Zulu Virgin Testing in KwaZulu-Natal South Africa

Zulu Virgin Testing in KwaZulu-Natal South Africa

Nongoma is a royal city of KwaZulu-Natal (Zululand) in South Africa. King Goodwill Zwelethini, the hereditary king of the Zulu nation, lives there. His royal palaces are placed in Nongoma. These places are very interesting for tourists. Moreover, Zululand is the site of the royal Reed dance ceremony – an ancient traditional annual festival. But this festival has one feature. Only virgins are entitled to participate in the ceremony. Each girl must undergo virginity testing; this is a condition of participation.

Virginity testing is an old tradition in many countries. Originally this test was intended for young brides who had to prove innocence to their parents and the parents of their future husband because the result of the testing amount the pay that the groom’s family should pay the bride’s family.
         Currently this cultural ritual, «Reed dance», is used as a way of making sure girls of different ages (starting from earlier four years) stay pure and preventing teenage pregnancy and the spread of HIV / AIDS. The fact is one of the most acute problems of the province of KwaZulu-Natal is the massive spread of HIV infection among citizens, South Africa ranks first in the world in the spread of HIV, according to UN data for 2007. Among all provinces in Africa, KwaZulu-Natal has the highest percentage of HIV-infected persons (according to UNAIDS in 2009 – 39%). The King and the local authorities support the practice of virginity testing on young girls referring to the AIDS epidemic in spite of the ban on such a practice. The official purpose of the annual Reed Dance ceremony is to educate the Zulu nation, especially the youth, about the problems of morality and the need to respect traditional patterns of behaviour that prevent teenage pregnancy and reduce the risk of contracting HIV / AIDS and other sexually transmitted diseases. The popularity of virginity testing is increasing because of the widespread belief that the epidemic is the result of a lack of control over female sexuality, which, in my opinion, violates the rights of women, primarily, an affront to human dignity.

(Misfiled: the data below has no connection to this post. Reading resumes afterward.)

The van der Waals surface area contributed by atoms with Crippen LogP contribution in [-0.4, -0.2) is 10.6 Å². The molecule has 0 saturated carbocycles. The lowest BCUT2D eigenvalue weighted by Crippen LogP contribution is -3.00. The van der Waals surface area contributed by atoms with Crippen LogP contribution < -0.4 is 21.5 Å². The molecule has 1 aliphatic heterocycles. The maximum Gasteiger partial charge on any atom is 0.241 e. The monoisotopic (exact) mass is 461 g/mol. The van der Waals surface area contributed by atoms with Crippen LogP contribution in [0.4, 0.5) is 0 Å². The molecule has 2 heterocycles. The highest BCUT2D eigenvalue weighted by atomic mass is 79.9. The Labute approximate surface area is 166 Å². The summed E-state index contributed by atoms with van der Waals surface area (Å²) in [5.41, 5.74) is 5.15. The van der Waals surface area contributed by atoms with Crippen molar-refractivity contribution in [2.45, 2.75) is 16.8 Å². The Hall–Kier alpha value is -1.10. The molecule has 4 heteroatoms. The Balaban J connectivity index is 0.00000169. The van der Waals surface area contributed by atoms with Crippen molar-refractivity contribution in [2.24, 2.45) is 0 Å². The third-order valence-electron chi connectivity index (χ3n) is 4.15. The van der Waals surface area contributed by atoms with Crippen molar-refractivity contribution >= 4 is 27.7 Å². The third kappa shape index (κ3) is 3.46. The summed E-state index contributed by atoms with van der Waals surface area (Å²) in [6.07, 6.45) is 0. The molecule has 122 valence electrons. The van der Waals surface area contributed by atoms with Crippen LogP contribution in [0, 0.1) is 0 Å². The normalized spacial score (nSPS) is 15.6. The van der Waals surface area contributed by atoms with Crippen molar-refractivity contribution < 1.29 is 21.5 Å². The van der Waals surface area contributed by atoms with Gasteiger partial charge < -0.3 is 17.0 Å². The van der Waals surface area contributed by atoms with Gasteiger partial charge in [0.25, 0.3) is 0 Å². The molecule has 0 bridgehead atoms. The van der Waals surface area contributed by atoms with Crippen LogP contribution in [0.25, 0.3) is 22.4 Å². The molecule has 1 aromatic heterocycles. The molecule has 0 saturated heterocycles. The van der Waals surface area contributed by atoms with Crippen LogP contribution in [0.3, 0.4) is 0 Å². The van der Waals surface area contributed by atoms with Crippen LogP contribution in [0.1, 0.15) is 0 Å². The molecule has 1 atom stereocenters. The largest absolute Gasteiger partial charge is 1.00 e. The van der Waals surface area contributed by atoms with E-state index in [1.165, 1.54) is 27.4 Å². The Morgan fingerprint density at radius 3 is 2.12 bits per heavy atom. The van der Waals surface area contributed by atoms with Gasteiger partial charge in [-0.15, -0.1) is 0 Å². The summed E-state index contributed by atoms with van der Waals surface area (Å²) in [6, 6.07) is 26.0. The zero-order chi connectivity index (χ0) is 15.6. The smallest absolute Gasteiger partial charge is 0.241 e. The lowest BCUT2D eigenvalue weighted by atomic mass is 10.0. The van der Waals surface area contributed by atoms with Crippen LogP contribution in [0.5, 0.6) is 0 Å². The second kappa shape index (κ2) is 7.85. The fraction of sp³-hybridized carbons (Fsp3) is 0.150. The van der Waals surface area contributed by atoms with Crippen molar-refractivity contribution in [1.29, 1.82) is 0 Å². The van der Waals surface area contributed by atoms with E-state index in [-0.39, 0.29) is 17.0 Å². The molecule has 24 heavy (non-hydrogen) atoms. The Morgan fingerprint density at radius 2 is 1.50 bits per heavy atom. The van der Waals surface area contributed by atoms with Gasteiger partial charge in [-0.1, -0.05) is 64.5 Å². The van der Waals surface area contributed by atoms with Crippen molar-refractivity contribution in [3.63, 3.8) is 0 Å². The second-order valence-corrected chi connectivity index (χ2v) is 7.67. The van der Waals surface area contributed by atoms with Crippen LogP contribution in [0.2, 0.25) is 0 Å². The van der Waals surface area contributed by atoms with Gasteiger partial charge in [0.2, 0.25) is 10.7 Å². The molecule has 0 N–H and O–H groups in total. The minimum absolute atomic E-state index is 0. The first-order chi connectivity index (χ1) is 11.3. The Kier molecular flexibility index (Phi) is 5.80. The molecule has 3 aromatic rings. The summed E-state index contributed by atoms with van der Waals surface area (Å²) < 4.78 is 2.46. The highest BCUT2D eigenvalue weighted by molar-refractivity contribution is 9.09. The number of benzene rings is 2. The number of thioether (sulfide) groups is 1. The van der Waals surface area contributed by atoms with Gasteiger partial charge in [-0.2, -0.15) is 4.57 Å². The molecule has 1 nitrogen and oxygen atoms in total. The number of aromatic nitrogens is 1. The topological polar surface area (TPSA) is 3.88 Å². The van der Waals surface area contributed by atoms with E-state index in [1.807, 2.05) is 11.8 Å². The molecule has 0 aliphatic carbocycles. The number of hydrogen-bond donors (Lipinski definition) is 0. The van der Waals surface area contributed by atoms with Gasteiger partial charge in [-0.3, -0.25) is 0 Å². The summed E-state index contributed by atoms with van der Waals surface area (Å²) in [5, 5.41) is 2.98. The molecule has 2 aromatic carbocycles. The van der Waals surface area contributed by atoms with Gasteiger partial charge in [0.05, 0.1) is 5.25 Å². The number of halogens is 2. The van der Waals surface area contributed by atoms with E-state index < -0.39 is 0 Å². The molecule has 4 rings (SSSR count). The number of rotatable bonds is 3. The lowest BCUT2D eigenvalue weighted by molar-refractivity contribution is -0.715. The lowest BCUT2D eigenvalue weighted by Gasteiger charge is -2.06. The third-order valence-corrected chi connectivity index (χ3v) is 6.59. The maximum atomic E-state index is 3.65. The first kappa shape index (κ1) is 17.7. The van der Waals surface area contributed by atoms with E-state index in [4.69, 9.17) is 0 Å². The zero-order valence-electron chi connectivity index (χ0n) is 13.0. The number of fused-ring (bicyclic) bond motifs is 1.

The problem of virginity testing shows the enormous gulf between the “city” and “village”, African traditions and European rationalism. Such problems are always difficult to be solved.

On the one hand, the festival is the most important event of the year in Zululand, which attracts thousands of tourists. Reed dance ceremony plays an important role in the association of people with their king. The royal family is highly respected among the Zulu people and the festival is a national treasure. That is why taking part in the ceremony is an honour for young girls. Moreover, the girl who “successfully” passed the test and was declared a virgin brought her family respect.

On the other hand, a test for the virginity of girls is a clear example of gender inequality and social discrimination against women in society. Not all girls want to do this test, many of them are very scared of this procedure and do not want to feel humiliated. Nevertheless, the girls have to do virginity testing under severe pressure from parents and the public which can be considered a violation of personal rights and freedoms. Obviously, that chastity is of paramount importance in the hierarchy of values of traditional society. But, in my opinion, virginity testing is a very controversial practice because the result can’t be considered scientific, and therefore true. Often the virginity testing is making on the street surrounded by a crowd of people right in front of the Reed dance ceremony. This process degrades the dignity of women, not to mention inappropriate conditions for inspection. “Testers” are the elder women who have no medical license and the necessary knowledge to judge the previous sexual life of women. In addition, it should be remembered that the absence of the hymen can be caused by other factors. The test result, made incompetent, can be fatal in a girl’s life.

Zulu people believe that virginity testing and complete sexual abstinence of women is the best way to stop the AIDS epidemic. Not without reason, it is believed that an HIV-infected man can be healed, if he has sex with a virgin. That is, the girl who will be “successful” testing of virginity is not only forewarned of the infection, and vice versa is in even greater danger. Any reasonable person understands that virginity testing can’t help in the fight against HIV.

In conclusion, I want to say that virginity testing in Nongoma can be viewed as the local outbreak of self-organized health care, which speaks about the plight of the country; the government should give urgent attention to this problem. The government is obliged to provide its citizens with quality medical care. The complexity of the situation is the fact that virginity testing is a tradition and changing traditions or dealing with them is very difficult. We must act very delicately here. The government with civic organizations and volunteers should conduct more awareness, and educate about HIV/AIDS and the ways of its prevention and treatment. First and foremost, authorities need to work with those women who are engaged in “testing” because they are influential and respected people in their communities, a sort of “opinion leaders”.